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OPINION: Attack of the Googlebots

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In an earlier life at a previous publication I would occasionally be asked by members of the public to remove their personal information from the newspaper’s website archive.

Usually they were criminals angered because their name had been published from provincial court. But one man I remember clearly, and with sadness.

The 20-something had run afoul of the law years earlier for a relatively minor property offence. He’d made his apologies, paid his fine and moved on.

At least he tried to. He showed me, in desperation, how an online search of his name always brought up the old offence.

“No one will hire me,” he said. “Am I stuck with this the rest of my life?”

The sad fact is, once Google’s web robots latch on to your personal information – good or bad – there’s little you or a news organization can do about it. The data lingers on somewhere in the cloud, seemingly forever.

So I cheered when a European court ruled last week that Google must amend some of its search results at the request of ordinary people when they show links to outdated, irrelevant information.

Observers called it an important test of the “right to be forgotten,” and to my mind, The Court of Justice of the European Union got it right.

The judges said Google and other search engines do have control of individuals’ private information, given that they sometimes compile and present links to it in a systematic way, the Associated Press reported.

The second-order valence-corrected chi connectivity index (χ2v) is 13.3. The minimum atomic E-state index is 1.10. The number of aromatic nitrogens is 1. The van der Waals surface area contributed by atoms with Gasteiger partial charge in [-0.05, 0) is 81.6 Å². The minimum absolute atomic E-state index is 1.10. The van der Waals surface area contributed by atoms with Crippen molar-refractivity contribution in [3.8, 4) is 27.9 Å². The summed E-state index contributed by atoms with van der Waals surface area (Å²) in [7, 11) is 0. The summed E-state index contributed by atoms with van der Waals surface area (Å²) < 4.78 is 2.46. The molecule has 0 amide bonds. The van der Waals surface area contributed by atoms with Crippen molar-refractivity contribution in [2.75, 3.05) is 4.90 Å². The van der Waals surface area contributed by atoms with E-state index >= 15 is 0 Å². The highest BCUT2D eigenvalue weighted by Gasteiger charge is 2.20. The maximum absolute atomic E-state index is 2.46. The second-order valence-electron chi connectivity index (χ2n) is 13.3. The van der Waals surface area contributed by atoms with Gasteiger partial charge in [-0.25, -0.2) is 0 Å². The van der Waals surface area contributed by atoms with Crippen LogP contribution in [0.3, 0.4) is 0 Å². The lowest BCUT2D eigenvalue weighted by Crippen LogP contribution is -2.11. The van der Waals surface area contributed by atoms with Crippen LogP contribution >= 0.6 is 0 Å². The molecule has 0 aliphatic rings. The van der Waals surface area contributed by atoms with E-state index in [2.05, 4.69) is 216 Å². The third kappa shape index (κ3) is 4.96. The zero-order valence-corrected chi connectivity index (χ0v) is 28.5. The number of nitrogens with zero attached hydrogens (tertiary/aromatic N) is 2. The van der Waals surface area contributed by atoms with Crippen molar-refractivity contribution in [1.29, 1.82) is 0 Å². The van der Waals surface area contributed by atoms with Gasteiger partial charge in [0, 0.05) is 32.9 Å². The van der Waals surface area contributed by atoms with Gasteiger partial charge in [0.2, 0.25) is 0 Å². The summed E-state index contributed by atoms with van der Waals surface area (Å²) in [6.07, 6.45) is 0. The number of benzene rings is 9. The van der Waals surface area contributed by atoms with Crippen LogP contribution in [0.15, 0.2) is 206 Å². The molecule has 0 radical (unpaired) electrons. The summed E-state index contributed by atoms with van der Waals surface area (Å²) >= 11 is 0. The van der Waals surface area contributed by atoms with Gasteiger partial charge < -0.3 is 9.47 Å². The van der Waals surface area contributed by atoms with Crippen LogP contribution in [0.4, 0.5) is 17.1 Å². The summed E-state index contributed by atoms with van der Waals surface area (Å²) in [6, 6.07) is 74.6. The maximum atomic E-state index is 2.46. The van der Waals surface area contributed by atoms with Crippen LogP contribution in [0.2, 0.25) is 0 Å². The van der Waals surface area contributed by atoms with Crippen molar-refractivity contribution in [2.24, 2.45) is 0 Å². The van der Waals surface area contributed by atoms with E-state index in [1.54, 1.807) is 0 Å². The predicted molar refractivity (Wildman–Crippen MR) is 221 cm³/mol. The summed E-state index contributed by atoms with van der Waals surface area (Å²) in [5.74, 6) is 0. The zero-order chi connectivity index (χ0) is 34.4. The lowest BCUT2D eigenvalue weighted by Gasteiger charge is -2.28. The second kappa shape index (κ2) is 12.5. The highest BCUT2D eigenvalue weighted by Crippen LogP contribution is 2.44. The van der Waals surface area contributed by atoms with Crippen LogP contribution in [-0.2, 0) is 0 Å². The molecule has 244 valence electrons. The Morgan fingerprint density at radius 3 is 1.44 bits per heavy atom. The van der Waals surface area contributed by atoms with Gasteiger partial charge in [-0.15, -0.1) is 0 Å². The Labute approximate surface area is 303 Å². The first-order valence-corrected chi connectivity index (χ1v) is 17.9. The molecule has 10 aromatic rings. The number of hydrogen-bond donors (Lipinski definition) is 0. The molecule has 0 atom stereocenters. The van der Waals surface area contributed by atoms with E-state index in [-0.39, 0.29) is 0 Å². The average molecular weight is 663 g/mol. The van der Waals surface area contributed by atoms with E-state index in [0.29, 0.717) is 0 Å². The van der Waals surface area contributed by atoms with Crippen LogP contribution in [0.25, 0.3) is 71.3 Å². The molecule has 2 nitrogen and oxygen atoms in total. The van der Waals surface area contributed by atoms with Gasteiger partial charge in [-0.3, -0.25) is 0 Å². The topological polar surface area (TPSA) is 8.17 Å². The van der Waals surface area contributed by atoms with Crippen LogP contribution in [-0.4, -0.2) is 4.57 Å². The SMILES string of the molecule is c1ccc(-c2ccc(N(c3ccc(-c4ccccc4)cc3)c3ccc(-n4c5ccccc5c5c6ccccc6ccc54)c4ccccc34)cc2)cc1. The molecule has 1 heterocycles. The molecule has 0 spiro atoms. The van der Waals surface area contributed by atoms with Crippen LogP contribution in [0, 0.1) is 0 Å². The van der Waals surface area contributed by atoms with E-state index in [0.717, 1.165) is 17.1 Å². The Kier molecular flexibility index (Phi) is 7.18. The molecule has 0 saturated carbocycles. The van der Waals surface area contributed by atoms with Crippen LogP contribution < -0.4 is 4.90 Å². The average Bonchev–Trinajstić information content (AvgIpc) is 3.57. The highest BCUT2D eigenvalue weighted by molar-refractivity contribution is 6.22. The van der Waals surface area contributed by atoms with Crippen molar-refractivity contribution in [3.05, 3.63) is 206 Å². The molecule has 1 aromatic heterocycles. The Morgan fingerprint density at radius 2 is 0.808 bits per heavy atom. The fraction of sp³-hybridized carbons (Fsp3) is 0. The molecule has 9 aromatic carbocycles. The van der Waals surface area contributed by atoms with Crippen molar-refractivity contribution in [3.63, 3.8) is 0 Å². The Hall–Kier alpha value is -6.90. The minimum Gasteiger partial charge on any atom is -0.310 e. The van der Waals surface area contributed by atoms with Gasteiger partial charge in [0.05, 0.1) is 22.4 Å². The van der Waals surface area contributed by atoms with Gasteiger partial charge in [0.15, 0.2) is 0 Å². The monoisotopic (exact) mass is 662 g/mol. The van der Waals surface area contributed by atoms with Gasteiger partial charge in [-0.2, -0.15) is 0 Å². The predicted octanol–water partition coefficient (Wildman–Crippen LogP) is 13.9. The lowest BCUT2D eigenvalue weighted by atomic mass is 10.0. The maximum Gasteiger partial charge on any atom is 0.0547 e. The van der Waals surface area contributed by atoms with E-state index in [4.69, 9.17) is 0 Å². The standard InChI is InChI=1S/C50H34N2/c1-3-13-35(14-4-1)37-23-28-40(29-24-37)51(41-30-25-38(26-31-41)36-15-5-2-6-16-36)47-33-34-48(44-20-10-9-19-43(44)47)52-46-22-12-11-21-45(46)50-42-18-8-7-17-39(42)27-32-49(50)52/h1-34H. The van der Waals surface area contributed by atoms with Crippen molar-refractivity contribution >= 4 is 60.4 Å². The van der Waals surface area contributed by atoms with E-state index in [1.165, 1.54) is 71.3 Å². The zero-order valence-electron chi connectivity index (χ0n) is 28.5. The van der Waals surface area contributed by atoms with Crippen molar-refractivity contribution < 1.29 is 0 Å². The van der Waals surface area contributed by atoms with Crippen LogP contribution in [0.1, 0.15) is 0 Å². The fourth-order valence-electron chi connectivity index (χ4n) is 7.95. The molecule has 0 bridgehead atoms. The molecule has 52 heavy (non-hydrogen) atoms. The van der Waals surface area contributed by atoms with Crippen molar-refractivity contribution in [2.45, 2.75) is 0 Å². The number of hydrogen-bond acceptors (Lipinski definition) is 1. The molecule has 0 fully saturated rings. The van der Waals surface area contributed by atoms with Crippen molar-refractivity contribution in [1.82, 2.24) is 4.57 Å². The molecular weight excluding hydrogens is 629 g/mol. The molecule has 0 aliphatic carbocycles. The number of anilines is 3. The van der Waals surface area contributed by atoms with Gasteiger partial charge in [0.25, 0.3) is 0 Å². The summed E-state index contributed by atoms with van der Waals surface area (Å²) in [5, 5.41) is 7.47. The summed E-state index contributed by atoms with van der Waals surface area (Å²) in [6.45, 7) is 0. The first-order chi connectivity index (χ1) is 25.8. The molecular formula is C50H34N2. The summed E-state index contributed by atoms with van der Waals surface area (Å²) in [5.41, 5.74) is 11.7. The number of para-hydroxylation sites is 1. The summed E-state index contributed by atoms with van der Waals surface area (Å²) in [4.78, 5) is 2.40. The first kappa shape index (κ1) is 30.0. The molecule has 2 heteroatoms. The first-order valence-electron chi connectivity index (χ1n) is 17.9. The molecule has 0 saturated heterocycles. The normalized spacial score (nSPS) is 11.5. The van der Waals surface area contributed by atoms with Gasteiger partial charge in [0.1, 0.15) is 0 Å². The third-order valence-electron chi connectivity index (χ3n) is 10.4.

The court said people have a right to some control over their private data, especially if they aren’t public figures. If they want irrelevant or wrong personal information about themselves “forgotten” from search engine results, they have the right to request it – even if the information was legally published.

Google argued it doesn’t control personal data, that it just offers links to information already available on the net. Not surprisingly the Internet giant, which has 90% of the search engine market and an estimated one billion users worldwide, doesn’t want to play the role of censor.

But the court said search engine operators do bear some responsibility. It depends on the nature of the information, it’s impact on a person’s private life, and the interest of the public in having that information.

The European court ruling has little impact here. But it’s probably inevitable that North American courts will hear from individuals whose reputations are damaged by Google’s mindless web crawling robots.

Hopefully, when that day comes, our courts will also find that citizens, even in the Information Age, have a “right to be forgotten.”

 – George Mathewson






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